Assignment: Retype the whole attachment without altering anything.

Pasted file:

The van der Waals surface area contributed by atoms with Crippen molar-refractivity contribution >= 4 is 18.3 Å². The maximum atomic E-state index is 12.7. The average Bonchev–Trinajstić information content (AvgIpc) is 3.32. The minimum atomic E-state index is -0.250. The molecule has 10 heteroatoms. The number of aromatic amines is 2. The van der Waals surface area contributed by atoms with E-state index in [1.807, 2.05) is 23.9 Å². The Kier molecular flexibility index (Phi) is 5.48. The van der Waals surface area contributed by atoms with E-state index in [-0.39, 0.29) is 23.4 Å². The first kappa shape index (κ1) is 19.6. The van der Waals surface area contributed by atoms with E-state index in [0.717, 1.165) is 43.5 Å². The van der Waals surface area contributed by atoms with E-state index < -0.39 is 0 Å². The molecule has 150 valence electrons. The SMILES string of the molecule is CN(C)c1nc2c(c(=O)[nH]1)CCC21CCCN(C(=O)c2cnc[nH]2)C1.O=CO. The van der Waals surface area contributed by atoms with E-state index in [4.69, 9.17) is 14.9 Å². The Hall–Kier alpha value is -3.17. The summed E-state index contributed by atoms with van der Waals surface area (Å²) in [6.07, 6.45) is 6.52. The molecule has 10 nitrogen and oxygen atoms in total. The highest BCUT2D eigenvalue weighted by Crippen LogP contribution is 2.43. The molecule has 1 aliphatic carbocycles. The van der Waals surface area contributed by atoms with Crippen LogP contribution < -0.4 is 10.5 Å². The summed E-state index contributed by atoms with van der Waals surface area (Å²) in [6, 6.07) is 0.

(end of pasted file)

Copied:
The van der Waals surface area contributed by atoms with Crippen molar-refractivity contribution >= 4 is 18.3 Å². The maximum atomic E-state index is 12.7. The average Bonchev–Trinajstić information content (AvgIpc) is 3.32. The minimum atomic E-state index is -0.250. The molecule has 10 heteroatoms. The number of aromatic amines is 2. The van der Waals surface area contributed by atoms with E-state index in [1.807, 2.05) is 23.9 Å². The Kier molecular flexibility index (Phi) is 5.48. The van der Waals surface area contributed by atoms with E-state index in [-0.39, 0.29) is 23.4 Å². The first kappa shape index (κ1) is 19.6. The van der Waals surface area contributed by atoms with E-state index in [0.717, 1.165) is 43.5 Å². The van der Waals surface area contributed by atoms with E-state index < -0.39 is 0 Å². The molecule has 150 valence electrons. The SMILES string of the molecule is CN(C)c1nc2c(c(=O)[nH]1)CCC21CCCN(C(=O)c2cnc[nH]2)C1.O=CO. The van der Waals surface area contributed by atoms with E-state index in [4.69, 9.17) is 14.9 Å². The Hall–Kier alpha value is -3.17. The summed E-state index contributed by atoms with van der Waals surface area (Å²) in [6.07, 6.45) is 6.52. The molecule has 10 nitrogen and oxygen atoms in total. The highest BCUT2D eigenvalue weighted by Crippen LogP contribution is 2.43. The molecule has 1 aliphatic carbocycles. The van der Waals surface area contributed by atoms with Crippen LogP contribution < -0.4 is 10.5 Å². The summed E-state index contributed by atoms with van der Waals surface area (Å²) in [6, 6.07) is 0.